There were other criticisms pointing out that some people may have donated to the campaign thinking that the free TV show was going to come back, not a for-profit digital app. Burton was quick to address and dismiss those criticisms as well.


"We made it quite clear what we were doing, and if you didn't read the Kickstarter page it is easy to understand how you might be confused about what we’re doing," he said. "Television was the technology that we used back in the day. Why? Because that's where America's kids were hanging out! Today's kids are using today's technology, and if you want to reach them you've got to be on these devices. You've got to be in the digital realm."

"So we're doing the same thing that we've done for 31 years, next week. Reading Rainbow aired June 5, 1983. We've been doing this for 31 years, we know it works! We've proven with the app that it works for this generation. Kids come to the Reading Rainbow app reading 139,000 books a week. So given that, it was really important for us to expand our footprint and go for universal access," Burton added.


As for the fact that the Reading Rainbow experience is no longer "free," well, Burton points out, Reading Rainbow was never really free to begin with.

"That is a huge misunderstanding. It's a fallacy, first of all, and it's a huge misunderstanding of how public broadcasting works. Public broadcasting is made possible by the government, corporations and 'viewers like you.' There was no cost to the consumer, but it didn't mean it was free," the actor said. "Content costs money to create, yesterday, today, tomorrow. You don't make something out of nothing for nothing."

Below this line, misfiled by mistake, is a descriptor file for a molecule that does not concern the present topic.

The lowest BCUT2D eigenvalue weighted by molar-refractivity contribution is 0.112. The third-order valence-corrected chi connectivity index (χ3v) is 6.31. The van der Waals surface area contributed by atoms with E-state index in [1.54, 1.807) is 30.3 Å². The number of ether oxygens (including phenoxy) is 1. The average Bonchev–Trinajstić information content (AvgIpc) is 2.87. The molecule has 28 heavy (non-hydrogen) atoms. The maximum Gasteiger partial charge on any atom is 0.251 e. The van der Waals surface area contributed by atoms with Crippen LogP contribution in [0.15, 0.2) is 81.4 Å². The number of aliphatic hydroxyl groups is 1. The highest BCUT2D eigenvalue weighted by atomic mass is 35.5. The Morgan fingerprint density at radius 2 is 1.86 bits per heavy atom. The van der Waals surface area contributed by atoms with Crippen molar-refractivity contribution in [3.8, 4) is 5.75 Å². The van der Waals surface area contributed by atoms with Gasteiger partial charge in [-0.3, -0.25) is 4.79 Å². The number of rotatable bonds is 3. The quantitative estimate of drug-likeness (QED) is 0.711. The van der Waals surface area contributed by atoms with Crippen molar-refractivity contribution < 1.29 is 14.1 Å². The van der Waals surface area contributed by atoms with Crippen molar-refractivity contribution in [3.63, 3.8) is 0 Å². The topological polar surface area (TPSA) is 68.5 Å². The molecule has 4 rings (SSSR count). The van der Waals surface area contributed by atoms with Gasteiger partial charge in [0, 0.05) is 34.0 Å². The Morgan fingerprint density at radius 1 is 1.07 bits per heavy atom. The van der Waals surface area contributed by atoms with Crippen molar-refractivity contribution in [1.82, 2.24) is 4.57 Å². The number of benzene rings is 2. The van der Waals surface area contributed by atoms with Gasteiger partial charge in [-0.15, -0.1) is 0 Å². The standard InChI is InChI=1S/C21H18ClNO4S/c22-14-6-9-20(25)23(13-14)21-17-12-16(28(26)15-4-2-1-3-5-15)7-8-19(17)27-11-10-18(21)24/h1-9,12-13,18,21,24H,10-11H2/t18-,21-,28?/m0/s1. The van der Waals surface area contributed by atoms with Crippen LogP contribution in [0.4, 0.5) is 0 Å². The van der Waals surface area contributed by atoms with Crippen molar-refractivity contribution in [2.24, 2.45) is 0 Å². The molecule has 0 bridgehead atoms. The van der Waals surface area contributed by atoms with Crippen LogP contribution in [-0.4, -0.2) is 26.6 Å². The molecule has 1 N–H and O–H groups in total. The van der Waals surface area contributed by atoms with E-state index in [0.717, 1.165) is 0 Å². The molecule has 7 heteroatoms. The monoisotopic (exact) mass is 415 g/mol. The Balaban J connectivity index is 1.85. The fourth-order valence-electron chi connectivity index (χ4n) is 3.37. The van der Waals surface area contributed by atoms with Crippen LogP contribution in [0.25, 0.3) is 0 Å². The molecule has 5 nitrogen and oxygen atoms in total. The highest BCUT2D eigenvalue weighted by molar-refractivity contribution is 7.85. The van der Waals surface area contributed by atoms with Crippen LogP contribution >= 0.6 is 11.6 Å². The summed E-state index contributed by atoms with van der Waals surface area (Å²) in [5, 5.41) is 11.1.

"What more can I do than try and give it away to classrooms and to schools that can't afford it? I'm a for-profit business. I can't afford to give it away to everybody for free. I would be out of business tomorrow," he said.

Luckily for Burton, that won't be a problem, thanks to the fans who have stood behind him.


"Between Roots and Star Trek and Reading Rainbow, I've had the opportunity to really be a part of examples of the popular culture that are more than just entertainment," Burton said humbly. "It was a very risky move to put this 30-year-old platinum brand at risk by asking very publicly for money. It could have gone horribly wrong. Thank God it didn't, but it could've. It was a calculated risk. So for me it makes good sense to try and leverage the variety of people out there who have enjoyed and benefited from what I do and have done."

"I feel like we're just getting started here. We have 29 days to go," he added.

And the legacy, especially for young kids of color, might well be worth it.

"I'm proud that kids for several generations and now several generations to come will be able to identify the love of the written word with the face of a black man. That is no small thing. When you think back to a couple of hundred years ago, it was illegal for us to read. It was an offense punishable by whipping or even death. It's no small thing. It's an amazing, amazing thing."


Breanna Edwards is a newswriter at The Root. Follow her on Twitter.